MALIBU — For the first time in more than two decades, Santa Monica College will offer courses for credit here as part of a pilot program that will help develop a plan for a permanent campus in the Civic Center, something which the college is required to do as part of a 2004 bond measure, officials with SMC announced Friday.
The pilot program will be held at Webster Elementary School in the Civic Center area and will offer six general education classes in art, English, geography, photography and psychology. Classes will be offered Tuesdays through Thursdays, late afternoons and/or evenings starting in the spring semester, which begins Feb. 16.
“We’re very pleased to be returning to Malibu with an offering of credit classes,” said SMC President Dr. Chui L. Tsang. “This pilot program will help us determine the demand for courses and the best way to serve the Malibu community.”
Though SMC has not offered regular credit classes in Malibu for many years, it has had a presence with noncredit courses through Emeritus College, a program for older adults, and with dual enrollment classes for students at Malibu High School.
SMC has been working to start an educational program in Malibu since 2004 when Santa Monica-Malibu voters approved a $135-million bond measure that included $25 million set aside for an instructional facility in Malibu.
SMC officials were involved in negotiations in 2006 to purchase a 7-acre site in the Civic Center at 23801 Stuart Ranch Rd., but the Board of Trustees pulled out of the deal with Yamaguchi Tokiye Trust saying that the site was determined to be “unsuitable.”
At the time, former Malibu Mayor Ken Kearsley raised some concerns about geologic fault lines, however, no detailed statement was released on why the college cut off negotiations. A legal agreement prevented all parties from disclosing any details about the sale.
Greg Brown, who is in charge of facilities at SMC, said the college is looking for a property closer to Pacific Coast Highway. He also said that any new school facility has to meet strict seismic code standards.
“It’s more difficult to build in hilly territory,” he said. “It’s very difficult to find suitable property in Malibu,” because of cost and size of parcels needed for a satellite campus.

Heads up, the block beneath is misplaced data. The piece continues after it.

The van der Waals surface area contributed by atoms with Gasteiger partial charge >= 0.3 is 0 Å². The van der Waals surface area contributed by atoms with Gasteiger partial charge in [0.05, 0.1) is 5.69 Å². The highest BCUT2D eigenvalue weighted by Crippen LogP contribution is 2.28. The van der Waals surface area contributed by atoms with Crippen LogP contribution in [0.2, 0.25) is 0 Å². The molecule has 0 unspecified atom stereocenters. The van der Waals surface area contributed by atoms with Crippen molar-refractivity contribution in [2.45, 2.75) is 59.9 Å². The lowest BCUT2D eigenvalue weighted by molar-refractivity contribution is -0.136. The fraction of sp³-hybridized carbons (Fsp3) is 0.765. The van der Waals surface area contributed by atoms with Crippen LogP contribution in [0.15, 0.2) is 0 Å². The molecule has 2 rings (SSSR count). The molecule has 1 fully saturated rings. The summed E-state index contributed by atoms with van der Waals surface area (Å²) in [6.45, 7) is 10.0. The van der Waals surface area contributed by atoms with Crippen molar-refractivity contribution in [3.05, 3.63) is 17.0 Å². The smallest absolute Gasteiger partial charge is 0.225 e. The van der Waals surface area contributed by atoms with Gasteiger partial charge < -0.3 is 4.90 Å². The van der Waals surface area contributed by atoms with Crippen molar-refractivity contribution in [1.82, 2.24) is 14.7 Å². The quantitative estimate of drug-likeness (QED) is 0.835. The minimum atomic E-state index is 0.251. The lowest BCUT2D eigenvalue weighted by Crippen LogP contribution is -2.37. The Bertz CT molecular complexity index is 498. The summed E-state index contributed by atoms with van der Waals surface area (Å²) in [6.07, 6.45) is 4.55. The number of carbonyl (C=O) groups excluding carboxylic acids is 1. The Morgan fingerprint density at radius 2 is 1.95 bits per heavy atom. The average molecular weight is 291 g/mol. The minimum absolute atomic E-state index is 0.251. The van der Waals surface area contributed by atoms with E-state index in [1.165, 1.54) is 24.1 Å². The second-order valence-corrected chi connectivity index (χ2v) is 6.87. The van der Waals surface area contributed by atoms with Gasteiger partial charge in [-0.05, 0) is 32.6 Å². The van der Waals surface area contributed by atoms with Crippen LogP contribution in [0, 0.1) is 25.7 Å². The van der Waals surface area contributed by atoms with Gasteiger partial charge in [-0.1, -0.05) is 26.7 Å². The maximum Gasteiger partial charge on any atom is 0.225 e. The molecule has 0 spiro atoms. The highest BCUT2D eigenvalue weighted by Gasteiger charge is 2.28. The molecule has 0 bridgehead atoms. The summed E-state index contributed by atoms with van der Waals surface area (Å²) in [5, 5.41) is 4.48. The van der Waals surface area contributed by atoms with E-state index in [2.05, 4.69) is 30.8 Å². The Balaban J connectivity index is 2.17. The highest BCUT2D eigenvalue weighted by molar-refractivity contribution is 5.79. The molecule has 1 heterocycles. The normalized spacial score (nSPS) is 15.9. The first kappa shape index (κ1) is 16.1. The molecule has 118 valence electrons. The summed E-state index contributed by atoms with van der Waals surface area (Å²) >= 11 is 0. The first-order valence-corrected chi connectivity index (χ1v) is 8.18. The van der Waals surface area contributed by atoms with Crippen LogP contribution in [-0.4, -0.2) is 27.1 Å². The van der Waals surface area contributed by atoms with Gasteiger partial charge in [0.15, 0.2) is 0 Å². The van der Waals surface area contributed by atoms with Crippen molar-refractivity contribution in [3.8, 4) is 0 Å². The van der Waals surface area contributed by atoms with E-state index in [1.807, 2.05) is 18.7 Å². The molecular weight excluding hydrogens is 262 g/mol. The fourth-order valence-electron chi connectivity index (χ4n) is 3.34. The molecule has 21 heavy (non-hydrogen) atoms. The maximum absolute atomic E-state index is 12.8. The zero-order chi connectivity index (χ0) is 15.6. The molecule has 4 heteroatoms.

Brown said the college is working with the city of Malibu and Los Angeles County to acquire land for the planned campus. One site that has been publicly identified is a parcel owned by the county that was once an old sheriff’s station. Sheriff Lee Baca has objected to the sale, saying it would inhibit his ability to properly patrol Malibu and adjacent unincorporated coastal areas. The Sheriff’s Department has a station in Calabasas that serves Malibu.
Supervisor Zev Yaroslavsky, who represents the area, has been a strong supporter of the sale and a member of his staff said an agreement is nearing completion. Details of the deal, including the size of the parcel and the price to be paid, were not released.
Katharine Muller, dean of external programs for SMC, said the spring classes are filling up, which shows there is interest in the offerings.
“These are generally some very popular classes and we picked them because we thought that they had some appeal to people in Malibu,” Muller said. “We’re just hoping that is true and that we can keep doing this. The classes are taught by the same faculty. Everything is the same as it would be taught at the main campus or another satellite campus.”
If demand continues, so will the class offerings, said Muller, who recommends prospective students go online to register and learn more about SMC. For further information about the Malibu courses, go to www.smc.edu.
Brown believes the pilot program will give SMC officials a good ideas as to what Malibu residents want and in turn guide the planning process for a new facility.